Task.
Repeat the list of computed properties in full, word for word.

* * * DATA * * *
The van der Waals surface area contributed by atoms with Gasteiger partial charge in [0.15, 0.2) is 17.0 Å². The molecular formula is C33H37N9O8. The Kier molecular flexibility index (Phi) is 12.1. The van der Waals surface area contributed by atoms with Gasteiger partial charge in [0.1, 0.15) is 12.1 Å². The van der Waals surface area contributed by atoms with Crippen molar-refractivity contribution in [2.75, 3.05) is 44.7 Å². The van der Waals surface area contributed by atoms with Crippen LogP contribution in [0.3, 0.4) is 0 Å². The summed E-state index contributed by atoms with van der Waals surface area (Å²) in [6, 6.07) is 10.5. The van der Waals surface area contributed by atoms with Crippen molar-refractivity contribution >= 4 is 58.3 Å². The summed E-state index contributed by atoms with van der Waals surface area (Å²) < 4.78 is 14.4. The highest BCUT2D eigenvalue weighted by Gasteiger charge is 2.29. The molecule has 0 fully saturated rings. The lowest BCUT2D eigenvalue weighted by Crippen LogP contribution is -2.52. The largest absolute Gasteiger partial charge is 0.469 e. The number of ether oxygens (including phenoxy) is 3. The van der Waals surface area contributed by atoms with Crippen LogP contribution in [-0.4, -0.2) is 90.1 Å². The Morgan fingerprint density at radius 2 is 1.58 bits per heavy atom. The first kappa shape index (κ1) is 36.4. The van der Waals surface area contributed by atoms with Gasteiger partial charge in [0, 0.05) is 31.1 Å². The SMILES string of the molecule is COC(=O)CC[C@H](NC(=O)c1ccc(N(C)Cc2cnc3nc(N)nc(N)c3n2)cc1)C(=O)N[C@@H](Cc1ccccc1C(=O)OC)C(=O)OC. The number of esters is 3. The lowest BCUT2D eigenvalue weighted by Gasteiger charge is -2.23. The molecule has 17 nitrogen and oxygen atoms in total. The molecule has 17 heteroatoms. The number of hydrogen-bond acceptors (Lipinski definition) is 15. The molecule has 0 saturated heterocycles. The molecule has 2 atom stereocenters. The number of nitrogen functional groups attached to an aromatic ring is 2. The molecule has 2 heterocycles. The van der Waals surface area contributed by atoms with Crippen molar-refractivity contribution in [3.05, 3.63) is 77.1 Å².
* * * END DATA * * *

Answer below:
The van der Waals surface area contributed by atoms with Gasteiger partial charge in [0.15, 0.2) is 17.0 Å². The molecular formula is C33H37N9O8. The Kier molecular flexibility index (Phi) is 12.1. The van der Waals surface area contributed by atoms with Gasteiger partial charge in [0.1, 0.15) is 12.1 Å². The van der Waals surface area contributed by atoms with Crippen molar-refractivity contribution in [2.75, 3.05) is 44.7 Å². The van der Waals surface area contributed by atoms with Crippen LogP contribution in [0.3, 0.4) is 0 Å². The summed E-state index contributed by atoms with van der Waals surface area (Å²) in [6, 6.07) is 10.5. The van der Waals surface area contributed by atoms with Crippen molar-refractivity contribution >= 4 is 58.3 Å². The summed E-state index contributed by atoms with van der Waals surface area (Å²) < 4.78 is 14.4. The highest BCUT2D eigenvalue weighted by Gasteiger charge is 2.29. The molecule has 0 fully saturated rings. The lowest BCUT2D eigenvalue weighted by Crippen LogP contribution is -2.52. The largest absolute Gasteiger partial charge is 0.469 e. The number of ether oxygens (including phenoxy) is 3. The van der Waals surface area contributed by atoms with Crippen LogP contribution in [-0.4, -0.2) is 90.1 Å². The Morgan fingerprint density at radius 2 is 1.58 bits per heavy atom. The first kappa shape index (κ1) is 36.4. The van der Waals surface area contributed by atoms with Gasteiger partial charge in [0, 0.05) is 31.1 Å². The SMILES string of the molecule is COC(=O)CC[C@H](NC(=O)c1ccc(N(C)Cc2cnc3nc(N)nc(N)c3n2)cc1)C(=O)N[C@@H](Cc1ccccc1C(=O)OC)C(=O)OC. The number of esters is 3. The lowest BCUT2D eigenvalue weighted by Gasteiger charge is -2.23. The molecule has 17 nitrogen and oxygen atoms in total. The molecule has 17 heteroatoms. The number of hydrogen-bond acceptors (Lipinski definition) is 15. The molecule has 0 saturated heterocycles. The molecule has 2 atom stereocenters. The number of nitrogen functional groups attached to an aromatic ring is 2. The molecule has 2 heterocycles. The van der Waals surface area contributed by atoms with Crippen molar-refractivity contribution in [3.05, 3.63) is 77.1 Å².